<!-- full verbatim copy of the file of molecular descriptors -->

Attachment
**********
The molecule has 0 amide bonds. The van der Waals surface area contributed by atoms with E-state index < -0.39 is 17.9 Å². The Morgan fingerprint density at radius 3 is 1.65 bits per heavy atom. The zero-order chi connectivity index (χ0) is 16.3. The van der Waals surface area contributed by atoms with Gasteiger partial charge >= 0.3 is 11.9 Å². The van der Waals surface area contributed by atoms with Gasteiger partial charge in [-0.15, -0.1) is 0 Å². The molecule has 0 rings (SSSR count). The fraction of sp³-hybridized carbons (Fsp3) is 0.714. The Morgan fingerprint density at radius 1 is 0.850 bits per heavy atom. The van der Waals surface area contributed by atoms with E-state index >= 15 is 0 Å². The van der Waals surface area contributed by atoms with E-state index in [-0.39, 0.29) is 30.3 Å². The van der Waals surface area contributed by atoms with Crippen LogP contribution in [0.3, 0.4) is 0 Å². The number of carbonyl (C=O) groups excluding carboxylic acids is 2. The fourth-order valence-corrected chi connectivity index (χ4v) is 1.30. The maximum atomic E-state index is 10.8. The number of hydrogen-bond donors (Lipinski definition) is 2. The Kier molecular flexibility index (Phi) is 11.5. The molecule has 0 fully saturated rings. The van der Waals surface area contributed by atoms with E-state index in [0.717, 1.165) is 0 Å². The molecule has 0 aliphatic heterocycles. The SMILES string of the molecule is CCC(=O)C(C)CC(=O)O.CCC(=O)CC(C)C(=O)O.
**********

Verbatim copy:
The molecule has 0 amide bonds. The van der Waals surface area contributed by atoms with E-state index < -0.39 is 17.9 Å². The Morgan fingerprint density at radius 3 is 1.65 bits per heavy atom. The zero-order chi connectivity index (χ0) is 16.3. The van der Waals surface area contributed by atoms with Gasteiger partial charge >= 0.3 is 11.9 Å². The van der Waals surface area contributed by atoms with Gasteiger partial charge in [-0.15, -0.1) is 0 Å². The molecule has 0 rings (SSSR count). The fraction of sp³-hybridized carbons (Fsp3) is 0.714. The Morgan fingerprint density at radius 1 is 0.850 bits per heavy atom. The van der Waals surface area contributed by atoms with E-state index >= 15 is 0 Å². The van der Waals surface area contributed by atoms with E-state index in [-0.39, 0.29) is 30.3 Å². The van der Waals surface area contributed by atoms with Crippen LogP contribution in [0.3, 0.4) is 0 Å². The number of carbonyl (C=O) groups excluding carboxylic acids is 2. The fourth-order valence-corrected chi connectivity index (χ4v) is 1.30. The maximum atomic E-state index is 10.8. The number of hydrogen-bond donors (Lipinski definition) is 2. The Kier molecular flexibility index (Phi) is 11.5. The molecule has 0 fully saturated rings. The van der Waals surface area contributed by atoms with E-state index in [0.717, 1.165) is 0 Å². The molecule has 0 aliphatic heterocycles. The SMILES string of the molecule is CCC(=O)C(C)CC(=O)O.CCC(=O)CC(C)C(=O)O.